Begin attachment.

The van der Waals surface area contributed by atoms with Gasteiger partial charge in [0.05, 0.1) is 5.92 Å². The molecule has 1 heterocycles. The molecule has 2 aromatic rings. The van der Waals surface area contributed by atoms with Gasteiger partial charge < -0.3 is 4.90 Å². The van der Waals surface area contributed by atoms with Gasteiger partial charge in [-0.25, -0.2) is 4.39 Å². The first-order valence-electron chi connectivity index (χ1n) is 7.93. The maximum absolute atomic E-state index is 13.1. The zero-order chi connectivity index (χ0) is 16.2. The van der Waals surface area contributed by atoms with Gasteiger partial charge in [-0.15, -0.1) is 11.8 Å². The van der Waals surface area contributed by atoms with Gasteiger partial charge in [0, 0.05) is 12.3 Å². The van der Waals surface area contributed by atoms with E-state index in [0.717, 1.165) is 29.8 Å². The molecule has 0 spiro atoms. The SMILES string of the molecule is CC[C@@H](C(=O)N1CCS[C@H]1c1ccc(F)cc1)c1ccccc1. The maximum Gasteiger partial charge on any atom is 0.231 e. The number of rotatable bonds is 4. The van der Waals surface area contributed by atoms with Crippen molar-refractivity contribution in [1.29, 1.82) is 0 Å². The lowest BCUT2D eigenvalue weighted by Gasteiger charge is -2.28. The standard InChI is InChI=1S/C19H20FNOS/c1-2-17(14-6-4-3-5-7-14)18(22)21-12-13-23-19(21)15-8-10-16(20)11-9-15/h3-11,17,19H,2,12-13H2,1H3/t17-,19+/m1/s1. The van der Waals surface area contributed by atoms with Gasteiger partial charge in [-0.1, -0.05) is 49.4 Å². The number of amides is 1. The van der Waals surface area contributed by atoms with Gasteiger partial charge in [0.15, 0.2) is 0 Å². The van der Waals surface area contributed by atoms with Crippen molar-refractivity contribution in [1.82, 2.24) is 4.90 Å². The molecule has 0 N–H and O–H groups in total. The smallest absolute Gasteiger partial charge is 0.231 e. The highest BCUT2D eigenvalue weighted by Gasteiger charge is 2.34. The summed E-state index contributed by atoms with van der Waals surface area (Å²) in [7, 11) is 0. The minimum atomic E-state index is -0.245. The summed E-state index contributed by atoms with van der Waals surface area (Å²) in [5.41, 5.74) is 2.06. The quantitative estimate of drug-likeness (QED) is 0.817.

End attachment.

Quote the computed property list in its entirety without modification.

The van der Waals surface area contributed by atoms with Gasteiger partial charge in [0.05, 0.1) is 5.92 Å². The molecule has 1 heterocycles. The molecule has 2 aromatic rings. The van der Waals surface area contributed by atoms with Gasteiger partial charge < -0.3 is 4.90 Å². The van der Waals surface area contributed by atoms with Gasteiger partial charge in [-0.25, -0.2) is 4.39 Å². The first-order valence-electron chi connectivity index (χ1n) is 7.93. The maximum absolute atomic E-state index is 13.1. The zero-order chi connectivity index (χ0) is 16.2. The van der Waals surface area contributed by atoms with Gasteiger partial charge in [-0.15, -0.1) is 11.8 Å². The van der Waals surface area contributed by atoms with Gasteiger partial charge in [0, 0.05) is 12.3 Å². The van der Waals surface area contributed by atoms with E-state index in [0.717, 1.165) is 29.8 Å². The molecule has 0 spiro atoms. The SMILES string of the molecule is CC[C@@H](C(=O)N1CCS[C@H]1c1ccc(F)cc1)c1ccccc1. The maximum Gasteiger partial charge on any atom is 0.231 e. The number of rotatable bonds is 4. The van der Waals surface area contributed by atoms with Crippen molar-refractivity contribution in [1.29, 1.82) is 0 Å². The lowest BCUT2D eigenvalue weighted by Gasteiger charge is -2.28. The standard InChI is InChI=1S/C19H20FNOS/c1-2-17(14-6-4-3-5-7-14)18(22)21-12-13-23-19(21)15-8-10-16(20)11-9-15/h3-11,17,19H,2,12-13H2,1H3/t17-,19+/m1/s1. The van der Waals surface area contributed by atoms with Gasteiger partial charge in [-0.1, -0.05) is 49.4 Å². The number of amides is 1. The van der Waals surface area contributed by atoms with Gasteiger partial charge in [0.15, 0.2) is 0 Å². The van der Waals surface area contributed by atoms with Crippen molar-refractivity contribution in [1.82, 2.24) is 4.90 Å². The molecule has 0 N–H and O–H groups in total. The smallest absolute Gasteiger partial charge is 0.231 e. The highest BCUT2D eigenvalue weighted by Gasteiger charge is 2.34. The summed E-state index contributed by atoms with van der Waals surface area (Å²) in [7, 11) is 0. The minimum atomic E-state index is -0.245. The summed E-state index contributed by atoms with van der Waals surface area (Å²) in [5.41, 5.74) is 2.06. The quantitative estimate of drug-likeness (QED) is 0.817.